Great Moments In American Politics: Pulling a Gun While Being Drunk in the Senate

A lot of people hate Congress, but what they don’t realize is that it has improved!  What follows is the behavior of Senator Willard Saulsbury of Delaware as reported in Doris Kearns Goodwin’s Team of Rivals.  (Sualsburg was pat of the group that opposed the Emancipation Proclamation):

In the Senate, Willard Saulsbury of Delaware took to the floor to prevent a vote sustaining the administration on the suspension of habeas corpus.  He could hardly keep his footing during a liquor-fueled harangue, while he inveighed against the president “in language fit only for a drunken fishwife,” calling him “an imbecile” and claiming that he was “the weakest man ever placed in high office.”  Called to order by Vice President Hamlin, he refused to take his seat.  When sergeant at arms approached to take Saulsbury into custody, he pulled out his revolver.  “Damn you,” he said, pointing the pistol at the sergeant’s head, “if you touch me I’ll shoot you dead.”  The wild scene continued for some time before Saulsbury was removed from the Senate floor.

Just remember what’s out there in the American bloodstream, right below the surface.  Happy New Year!

Five Reasons Lincoln Was a Great Man

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I am slowly making my way through Doris Kearns Goodwin’s Team of Rivals, as I have a bunch of books going.  I also just watched the movie Lincoln for the third time last night.  Before that I watched Ken Burn’s The Civil War series.  The more I learn about Lincoln, the more I like him.  Normally I hate questions like if you could go to dinner with anyone living or dead, who would you choose?  I usually feel put on the spot and there are a million ways you could answer that anyway, depending on the conditions.  It’s like someone asking you what your favorite color is.  Well, I like blue, but depending on the context I might also like…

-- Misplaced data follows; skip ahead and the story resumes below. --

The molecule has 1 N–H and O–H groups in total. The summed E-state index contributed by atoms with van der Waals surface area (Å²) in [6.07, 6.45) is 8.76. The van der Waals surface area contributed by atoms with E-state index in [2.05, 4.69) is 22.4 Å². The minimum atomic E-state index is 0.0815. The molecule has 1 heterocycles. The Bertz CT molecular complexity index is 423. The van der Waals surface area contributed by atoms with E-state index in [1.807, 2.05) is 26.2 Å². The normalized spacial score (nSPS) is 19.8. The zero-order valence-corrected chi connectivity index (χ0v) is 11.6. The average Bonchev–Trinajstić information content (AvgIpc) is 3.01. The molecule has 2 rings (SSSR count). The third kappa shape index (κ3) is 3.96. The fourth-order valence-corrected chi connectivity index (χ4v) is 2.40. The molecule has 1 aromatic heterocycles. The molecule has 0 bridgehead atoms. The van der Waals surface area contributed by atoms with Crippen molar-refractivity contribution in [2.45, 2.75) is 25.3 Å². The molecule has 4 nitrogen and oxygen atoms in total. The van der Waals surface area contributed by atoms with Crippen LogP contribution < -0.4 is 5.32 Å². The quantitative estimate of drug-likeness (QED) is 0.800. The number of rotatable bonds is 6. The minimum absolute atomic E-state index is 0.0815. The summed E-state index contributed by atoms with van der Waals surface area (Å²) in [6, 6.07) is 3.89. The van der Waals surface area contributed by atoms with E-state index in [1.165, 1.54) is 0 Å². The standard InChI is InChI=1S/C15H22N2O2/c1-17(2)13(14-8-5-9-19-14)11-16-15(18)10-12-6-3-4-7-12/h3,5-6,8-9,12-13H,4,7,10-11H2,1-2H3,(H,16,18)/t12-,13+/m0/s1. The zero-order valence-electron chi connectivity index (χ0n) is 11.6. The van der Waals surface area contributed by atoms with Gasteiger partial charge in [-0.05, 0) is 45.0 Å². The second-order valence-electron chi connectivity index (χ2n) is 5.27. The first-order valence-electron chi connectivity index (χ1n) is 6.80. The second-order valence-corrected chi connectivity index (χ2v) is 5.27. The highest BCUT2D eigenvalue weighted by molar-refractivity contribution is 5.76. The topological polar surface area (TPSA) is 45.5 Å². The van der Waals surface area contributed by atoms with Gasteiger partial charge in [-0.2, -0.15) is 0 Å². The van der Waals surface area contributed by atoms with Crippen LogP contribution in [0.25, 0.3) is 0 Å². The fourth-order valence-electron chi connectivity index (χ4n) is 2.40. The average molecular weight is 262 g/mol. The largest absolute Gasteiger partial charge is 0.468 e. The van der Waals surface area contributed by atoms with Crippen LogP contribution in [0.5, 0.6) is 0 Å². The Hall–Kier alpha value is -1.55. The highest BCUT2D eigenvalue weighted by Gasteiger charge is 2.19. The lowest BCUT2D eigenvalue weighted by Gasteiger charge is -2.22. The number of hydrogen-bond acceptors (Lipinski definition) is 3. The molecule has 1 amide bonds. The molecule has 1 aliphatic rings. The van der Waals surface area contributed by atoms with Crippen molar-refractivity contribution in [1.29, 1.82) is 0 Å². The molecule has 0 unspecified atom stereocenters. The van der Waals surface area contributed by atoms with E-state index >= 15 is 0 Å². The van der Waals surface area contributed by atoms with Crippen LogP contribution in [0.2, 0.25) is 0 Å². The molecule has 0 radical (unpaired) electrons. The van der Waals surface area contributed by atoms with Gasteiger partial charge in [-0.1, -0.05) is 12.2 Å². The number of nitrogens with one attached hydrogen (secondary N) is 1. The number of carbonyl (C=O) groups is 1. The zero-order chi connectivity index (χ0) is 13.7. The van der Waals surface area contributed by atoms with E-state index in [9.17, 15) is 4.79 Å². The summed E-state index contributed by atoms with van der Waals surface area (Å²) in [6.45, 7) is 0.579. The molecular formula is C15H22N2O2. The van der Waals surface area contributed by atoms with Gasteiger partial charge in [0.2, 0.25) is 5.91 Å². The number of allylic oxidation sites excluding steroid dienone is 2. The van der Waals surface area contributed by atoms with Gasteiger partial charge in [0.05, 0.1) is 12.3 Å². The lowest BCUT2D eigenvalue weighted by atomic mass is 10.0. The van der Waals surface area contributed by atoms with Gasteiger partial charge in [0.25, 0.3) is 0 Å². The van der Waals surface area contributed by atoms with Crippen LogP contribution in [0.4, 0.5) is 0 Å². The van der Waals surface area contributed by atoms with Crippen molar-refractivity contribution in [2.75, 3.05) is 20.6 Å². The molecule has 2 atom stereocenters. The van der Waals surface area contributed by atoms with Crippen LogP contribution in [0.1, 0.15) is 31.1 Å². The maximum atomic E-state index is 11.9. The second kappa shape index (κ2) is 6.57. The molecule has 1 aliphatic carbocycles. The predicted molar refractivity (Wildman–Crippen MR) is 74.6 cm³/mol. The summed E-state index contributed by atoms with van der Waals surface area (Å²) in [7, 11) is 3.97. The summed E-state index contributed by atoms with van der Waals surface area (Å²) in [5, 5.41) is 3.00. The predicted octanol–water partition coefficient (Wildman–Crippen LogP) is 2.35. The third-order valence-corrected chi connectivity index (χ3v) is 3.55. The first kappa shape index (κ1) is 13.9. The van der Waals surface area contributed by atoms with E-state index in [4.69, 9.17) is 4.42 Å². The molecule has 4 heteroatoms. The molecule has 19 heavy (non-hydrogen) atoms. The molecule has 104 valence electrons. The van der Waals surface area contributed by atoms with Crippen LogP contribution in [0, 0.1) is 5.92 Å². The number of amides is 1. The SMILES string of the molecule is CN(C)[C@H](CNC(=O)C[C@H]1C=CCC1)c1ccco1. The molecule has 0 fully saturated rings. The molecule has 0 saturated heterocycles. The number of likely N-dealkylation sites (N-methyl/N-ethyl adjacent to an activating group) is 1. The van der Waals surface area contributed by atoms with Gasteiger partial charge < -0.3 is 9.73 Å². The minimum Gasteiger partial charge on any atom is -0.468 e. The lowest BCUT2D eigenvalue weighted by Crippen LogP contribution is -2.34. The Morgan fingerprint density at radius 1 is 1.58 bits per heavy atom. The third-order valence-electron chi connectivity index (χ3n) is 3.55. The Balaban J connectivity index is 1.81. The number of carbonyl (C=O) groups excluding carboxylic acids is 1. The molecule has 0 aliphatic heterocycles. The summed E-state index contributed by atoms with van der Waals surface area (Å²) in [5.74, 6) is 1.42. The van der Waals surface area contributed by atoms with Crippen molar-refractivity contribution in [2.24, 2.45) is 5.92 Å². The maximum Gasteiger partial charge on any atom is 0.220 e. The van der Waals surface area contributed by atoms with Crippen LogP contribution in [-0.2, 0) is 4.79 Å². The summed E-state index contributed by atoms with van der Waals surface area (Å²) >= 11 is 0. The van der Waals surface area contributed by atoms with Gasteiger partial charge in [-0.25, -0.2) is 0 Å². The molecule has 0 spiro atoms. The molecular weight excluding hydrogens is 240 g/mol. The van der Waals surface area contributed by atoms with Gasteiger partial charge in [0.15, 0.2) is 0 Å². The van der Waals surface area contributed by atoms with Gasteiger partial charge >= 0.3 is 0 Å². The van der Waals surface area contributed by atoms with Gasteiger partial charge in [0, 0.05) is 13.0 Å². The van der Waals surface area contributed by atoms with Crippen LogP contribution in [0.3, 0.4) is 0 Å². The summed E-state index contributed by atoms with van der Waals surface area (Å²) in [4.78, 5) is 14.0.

But I have to admit if I were forced to answer a question like that right now I think I would have to say Lincoln.  Unlike many people, the more he is taking off of a pedestal, the more he is humanized, the more unbelievably likable he is.  Here are five reasons, out of many that I could have picked, to explain why I find Lincoln so compelling:

1.  He was extremely interested in the world.  This is someone that had almost no formal education.  However, he would consistently try to push himself to learn more.  Books were his companions.  He loved books and could recite passages from literature and poetry by memory.  He wanted to learn complex geometry at one point.  He simply got a book out, read it, practiced it, and learned it on his own.  Usually the myth of the self-made man is bullshit, as most people have someone that helps them along the way, were born in favorable circumstances, etc.  However, Lincoln was about as close to this archetype as possible.  He was also interested in people and loved to sit around late into the night talking with people about an incredibly wide range of topics.  He was simply someone that loved to learn, push himself, and acquire new skills.